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The Other Boat

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When Captain Lionel March, a young rising British officer, boards the ship which is to bring him to both his new post in India and to Isabel, a British girl whose status regarding Lionel is not explicitly clarified, he is shocked to find himself having to share his cabin with the half-caste Moraes - because of the shape of his head, called Cocoanut - whom he had known as a child, and who had helped him at Tilbury to get a cabin aboard the ship, which is full to capacity. Since “his colour-prejudices [...are] tribal rather than personal, and only work[...] when an observer [...is] present”, Lionel does not protest, and the first half hour together goes most pleasantly. They exchange reminiscences of their childhood travel, on the other boat, from India to Europe more than ten years ago, but when Lionel springs up to his berth, sits on its edge and starts swinging his legs, a hand touched them and moves along them towards their junction. Bewildered, Lionel flees the scene but calms down after a while, and both men re-establish propriety by restraint and mutual tact. When the ship enters the Mediterranean, resistance weakens under the “balmier sky” and Lionel permits slight familiarity with his person.

That night champagne appeared in the cabin, and he was seduced. He never could resist champagne. Curse, oh curse! How on earth had it happened? Never again. More happened off the coast of Sicily, more, much more at Port Said, and here in the Red Sea they slept together as a matter of course.

The night of their most intense experience so far, Cocoanut believes that he can win Lionel entirely. They talk about Lionel's desert war experience; his mother, who was abandoned by his father back in India; about his sister Olive and about his baby brother, who had died of influenza two weeks after they had arrived in England from their journey on the other boat, and whose death his mother suppressed by blaming Cocoanut. When they are about to sleep, Lionel realizes that all the time they were loving each other, the door was not locked. Thinking about what could have happened to him and his career he is completely unhinged, and the romantic atmosphere is ruined, Cocoa's calculated wish does not come true. Lionel goes to the deck to smoke. There he talks to Colonel Arbuthnot, one of the British passengers who sleep on deck, to be reminded of his social status. He returns to his cabin to inform Cocoanut that he will no longer share accommodation with him.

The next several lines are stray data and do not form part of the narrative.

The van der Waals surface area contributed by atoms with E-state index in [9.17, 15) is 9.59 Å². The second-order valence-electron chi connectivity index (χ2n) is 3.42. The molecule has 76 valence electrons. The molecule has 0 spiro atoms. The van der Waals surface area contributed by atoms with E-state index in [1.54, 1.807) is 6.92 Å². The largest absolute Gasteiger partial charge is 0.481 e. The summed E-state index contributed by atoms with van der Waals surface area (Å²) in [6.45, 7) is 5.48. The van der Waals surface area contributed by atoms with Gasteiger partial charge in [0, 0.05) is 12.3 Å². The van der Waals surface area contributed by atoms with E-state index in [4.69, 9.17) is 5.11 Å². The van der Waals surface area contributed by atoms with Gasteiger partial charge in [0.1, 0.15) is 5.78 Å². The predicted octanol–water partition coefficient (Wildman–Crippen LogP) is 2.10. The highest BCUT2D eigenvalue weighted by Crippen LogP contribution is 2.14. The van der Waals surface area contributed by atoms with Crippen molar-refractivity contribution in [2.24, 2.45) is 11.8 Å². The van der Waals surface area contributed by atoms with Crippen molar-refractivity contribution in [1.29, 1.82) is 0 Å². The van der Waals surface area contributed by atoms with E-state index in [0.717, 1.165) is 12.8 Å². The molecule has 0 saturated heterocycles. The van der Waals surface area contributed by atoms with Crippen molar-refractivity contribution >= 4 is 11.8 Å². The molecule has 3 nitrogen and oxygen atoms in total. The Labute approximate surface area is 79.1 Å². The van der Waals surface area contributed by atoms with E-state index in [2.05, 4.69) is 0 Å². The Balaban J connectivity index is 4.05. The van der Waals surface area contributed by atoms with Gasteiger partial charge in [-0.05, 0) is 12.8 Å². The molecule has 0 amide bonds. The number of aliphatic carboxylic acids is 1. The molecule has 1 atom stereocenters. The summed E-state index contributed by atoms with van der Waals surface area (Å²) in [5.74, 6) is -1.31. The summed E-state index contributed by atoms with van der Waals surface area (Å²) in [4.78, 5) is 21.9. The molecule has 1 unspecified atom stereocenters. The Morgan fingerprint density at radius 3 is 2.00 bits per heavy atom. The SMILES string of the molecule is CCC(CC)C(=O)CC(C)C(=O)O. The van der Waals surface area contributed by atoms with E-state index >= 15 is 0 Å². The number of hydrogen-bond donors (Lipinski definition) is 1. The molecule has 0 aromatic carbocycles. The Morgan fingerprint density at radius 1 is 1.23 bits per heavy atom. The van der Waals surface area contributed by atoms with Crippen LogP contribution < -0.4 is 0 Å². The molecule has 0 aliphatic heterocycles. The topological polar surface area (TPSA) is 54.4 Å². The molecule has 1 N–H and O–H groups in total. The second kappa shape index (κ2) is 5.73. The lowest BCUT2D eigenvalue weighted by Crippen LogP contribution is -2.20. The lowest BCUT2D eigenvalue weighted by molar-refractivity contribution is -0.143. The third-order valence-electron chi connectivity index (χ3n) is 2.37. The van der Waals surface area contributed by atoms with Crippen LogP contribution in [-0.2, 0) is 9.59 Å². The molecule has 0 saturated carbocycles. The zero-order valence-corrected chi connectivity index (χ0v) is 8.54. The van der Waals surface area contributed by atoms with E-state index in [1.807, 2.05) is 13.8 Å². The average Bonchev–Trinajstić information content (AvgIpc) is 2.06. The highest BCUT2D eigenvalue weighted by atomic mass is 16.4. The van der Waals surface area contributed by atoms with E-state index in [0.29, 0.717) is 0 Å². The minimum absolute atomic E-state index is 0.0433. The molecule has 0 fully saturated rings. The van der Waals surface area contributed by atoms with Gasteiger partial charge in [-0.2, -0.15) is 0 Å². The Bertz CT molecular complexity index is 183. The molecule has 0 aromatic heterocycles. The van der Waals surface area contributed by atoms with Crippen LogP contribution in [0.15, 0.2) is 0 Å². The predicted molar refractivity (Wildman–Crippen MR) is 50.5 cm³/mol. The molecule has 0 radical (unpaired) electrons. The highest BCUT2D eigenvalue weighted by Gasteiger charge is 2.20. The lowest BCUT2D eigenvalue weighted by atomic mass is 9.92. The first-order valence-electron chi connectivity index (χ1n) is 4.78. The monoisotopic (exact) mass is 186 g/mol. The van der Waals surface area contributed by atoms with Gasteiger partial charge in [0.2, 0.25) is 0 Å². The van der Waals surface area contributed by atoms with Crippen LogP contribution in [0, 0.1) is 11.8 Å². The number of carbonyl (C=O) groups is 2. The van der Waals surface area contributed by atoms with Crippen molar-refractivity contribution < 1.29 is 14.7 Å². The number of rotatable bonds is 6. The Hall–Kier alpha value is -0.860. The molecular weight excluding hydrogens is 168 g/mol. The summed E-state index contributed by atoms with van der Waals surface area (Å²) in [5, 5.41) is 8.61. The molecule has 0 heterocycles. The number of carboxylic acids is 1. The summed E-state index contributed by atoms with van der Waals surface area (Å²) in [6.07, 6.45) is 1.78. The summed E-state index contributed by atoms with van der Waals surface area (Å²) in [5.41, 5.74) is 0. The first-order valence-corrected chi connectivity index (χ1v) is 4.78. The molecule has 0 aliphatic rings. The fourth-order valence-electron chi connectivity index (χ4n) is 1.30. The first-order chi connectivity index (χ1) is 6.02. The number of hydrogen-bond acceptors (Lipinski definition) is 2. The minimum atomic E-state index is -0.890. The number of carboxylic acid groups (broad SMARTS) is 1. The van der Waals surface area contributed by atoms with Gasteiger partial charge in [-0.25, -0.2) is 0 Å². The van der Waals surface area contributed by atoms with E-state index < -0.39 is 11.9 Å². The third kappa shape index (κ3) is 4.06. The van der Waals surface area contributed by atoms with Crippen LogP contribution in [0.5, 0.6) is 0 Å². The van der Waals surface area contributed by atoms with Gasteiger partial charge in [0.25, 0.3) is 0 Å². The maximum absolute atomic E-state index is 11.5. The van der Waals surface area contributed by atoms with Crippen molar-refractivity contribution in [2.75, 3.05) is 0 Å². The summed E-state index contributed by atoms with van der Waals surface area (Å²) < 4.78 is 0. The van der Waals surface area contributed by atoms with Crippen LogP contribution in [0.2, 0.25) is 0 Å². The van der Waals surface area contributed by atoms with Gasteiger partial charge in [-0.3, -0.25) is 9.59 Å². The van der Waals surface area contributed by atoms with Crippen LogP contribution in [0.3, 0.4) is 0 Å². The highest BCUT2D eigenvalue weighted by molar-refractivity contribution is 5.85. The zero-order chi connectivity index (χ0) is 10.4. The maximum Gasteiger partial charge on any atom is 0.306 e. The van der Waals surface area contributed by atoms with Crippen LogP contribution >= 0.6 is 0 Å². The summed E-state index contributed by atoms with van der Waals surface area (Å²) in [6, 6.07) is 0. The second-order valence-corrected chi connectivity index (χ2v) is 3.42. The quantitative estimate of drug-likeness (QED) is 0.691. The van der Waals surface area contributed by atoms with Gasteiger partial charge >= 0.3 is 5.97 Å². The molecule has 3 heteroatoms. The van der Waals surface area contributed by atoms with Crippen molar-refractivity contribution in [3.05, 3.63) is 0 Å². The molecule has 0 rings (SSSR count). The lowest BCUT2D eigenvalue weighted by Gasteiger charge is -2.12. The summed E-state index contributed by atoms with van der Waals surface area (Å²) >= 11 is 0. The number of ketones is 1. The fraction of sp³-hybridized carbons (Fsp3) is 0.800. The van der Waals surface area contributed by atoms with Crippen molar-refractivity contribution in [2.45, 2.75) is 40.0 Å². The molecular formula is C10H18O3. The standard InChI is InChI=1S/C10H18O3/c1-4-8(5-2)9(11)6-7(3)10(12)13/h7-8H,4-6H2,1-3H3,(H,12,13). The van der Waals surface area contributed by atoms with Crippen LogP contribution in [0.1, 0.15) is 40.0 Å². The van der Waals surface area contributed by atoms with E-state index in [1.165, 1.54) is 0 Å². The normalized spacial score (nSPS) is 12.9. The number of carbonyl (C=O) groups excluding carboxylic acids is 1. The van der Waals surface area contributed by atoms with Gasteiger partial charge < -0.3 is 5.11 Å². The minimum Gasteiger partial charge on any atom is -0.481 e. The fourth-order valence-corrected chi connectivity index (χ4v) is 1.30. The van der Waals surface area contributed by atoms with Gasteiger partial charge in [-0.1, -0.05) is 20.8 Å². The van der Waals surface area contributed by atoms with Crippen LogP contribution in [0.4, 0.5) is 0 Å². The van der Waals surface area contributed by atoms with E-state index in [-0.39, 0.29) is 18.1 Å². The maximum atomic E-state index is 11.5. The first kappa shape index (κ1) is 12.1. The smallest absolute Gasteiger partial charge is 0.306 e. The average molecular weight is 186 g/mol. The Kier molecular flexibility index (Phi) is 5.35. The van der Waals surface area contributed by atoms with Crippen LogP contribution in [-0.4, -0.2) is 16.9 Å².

If only it wasn't so difficult to be kind! But his talk with the Colonel and his communion with the Mater prevented it. He must keep with his own people, or he would perish. He added, “Sorry to have to say all this.”

“Kiss me.”

The words fell quietly after his brassiness and vulgarity and he could not answer them. The face was close to his now, the body curved away seductively into darkness.

“Kiss me.”


“Noah? No? Then I kiss you.” And he lowered his mouth on to the muscular forearm and bit it.

Lionel yelped with the pain.

“Bloody bitch, wait till I ...” Blood oozed between the gold-bright hairs. “You wait ...” And the scar in his groin reopened. The cabin vanished. He was back in the desert fighting savages. One of them asked for mercy, stumbled, and found none.

The sweet act of vengeance followed, sweeter than ever for both of them, and as ecstasy hardened into agony his hands twisted the throat. Neither of them knew when the end came, and he when he realized it felt no sadness, no remorse. It was part of a curve that had long been declining, and had nothing to do with death. He covered again with his warmth and kissed the closed eyelids tenderly and spread the bright-coloured scarf. Then he burst out of the stupid cabin on to the deck, and naked and with the seeds of love on him he dived into the sea.

There is an appalling scandal aboard about that British officer committing suicide after having murdered a half-caste. Mrs. March, Lionel's mother, is informed and receives, furthermore, a letter which Lionel had not wanted to be posted, in which he declares to have met Cocoanut. After that, his mother will never mention his name again. (h.z.)


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